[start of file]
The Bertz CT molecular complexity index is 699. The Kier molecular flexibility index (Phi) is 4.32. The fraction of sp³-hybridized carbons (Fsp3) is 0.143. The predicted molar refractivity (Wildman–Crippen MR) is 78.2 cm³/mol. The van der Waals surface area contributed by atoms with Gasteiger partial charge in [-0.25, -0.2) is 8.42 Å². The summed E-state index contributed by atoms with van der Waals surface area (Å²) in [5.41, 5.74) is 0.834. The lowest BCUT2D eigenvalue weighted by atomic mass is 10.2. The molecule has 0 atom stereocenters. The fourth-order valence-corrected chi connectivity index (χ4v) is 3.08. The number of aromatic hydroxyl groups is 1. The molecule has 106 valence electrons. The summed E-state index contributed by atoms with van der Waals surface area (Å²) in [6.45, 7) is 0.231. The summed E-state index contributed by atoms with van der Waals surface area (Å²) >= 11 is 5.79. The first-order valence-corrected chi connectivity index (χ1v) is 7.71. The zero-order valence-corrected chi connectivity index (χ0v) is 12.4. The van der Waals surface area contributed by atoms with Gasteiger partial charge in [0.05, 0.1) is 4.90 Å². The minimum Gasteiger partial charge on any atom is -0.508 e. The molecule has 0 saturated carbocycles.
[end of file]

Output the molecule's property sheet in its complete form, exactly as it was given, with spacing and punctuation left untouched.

The Bertz CT molecular complexity index is 699. The Kier molecular flexibility index (Phi) is 4.32. The fraction of sp³-hybridized carbons (Fsp3) is 0.143. The predicted molar refractivity (Wildman–Crippen MR) is 78.2 cm³/mol. The van der Waals surface area contributed by atoms with Gasteiger partial charge in [-0.25, -0.2) is 8.42 Å². The summed E-state index contributed by atoms with van der Waals surface area (Å²) in [5.41, 5.74) is 0.834. The lowest BCUT2D eigenvalue weighted by atomic mass is 10.2. The molecule has 0 atom stereocenters. The fourth-order valence-corrected chi connectivity index (χ4v) is 3.08. The number of aromatic hydroxyl groups is 1. The molecule has 106 valence electrons. The summed E-state index contributed by atoms with van der Waals surface area (Å²) in [6.45, 7) is 0.231. The summed E-state index contributed by atoms with van der Waals surface area (Å²) >= 11 is 5.79. The first-order valence-corrected chi connectivity index (χ1v) is 7.71. The zero-order valence-corrected chi connectivity index (χ0v) is 12.4. The van der Waals surface area contributed by atoms with Gasteiger partial charge in [0.05, 0.1) is 4.90 Å². The minimum Gasteiger partial charge on any atom is -0.508 e. The molecule has 0 saturated carbocycles.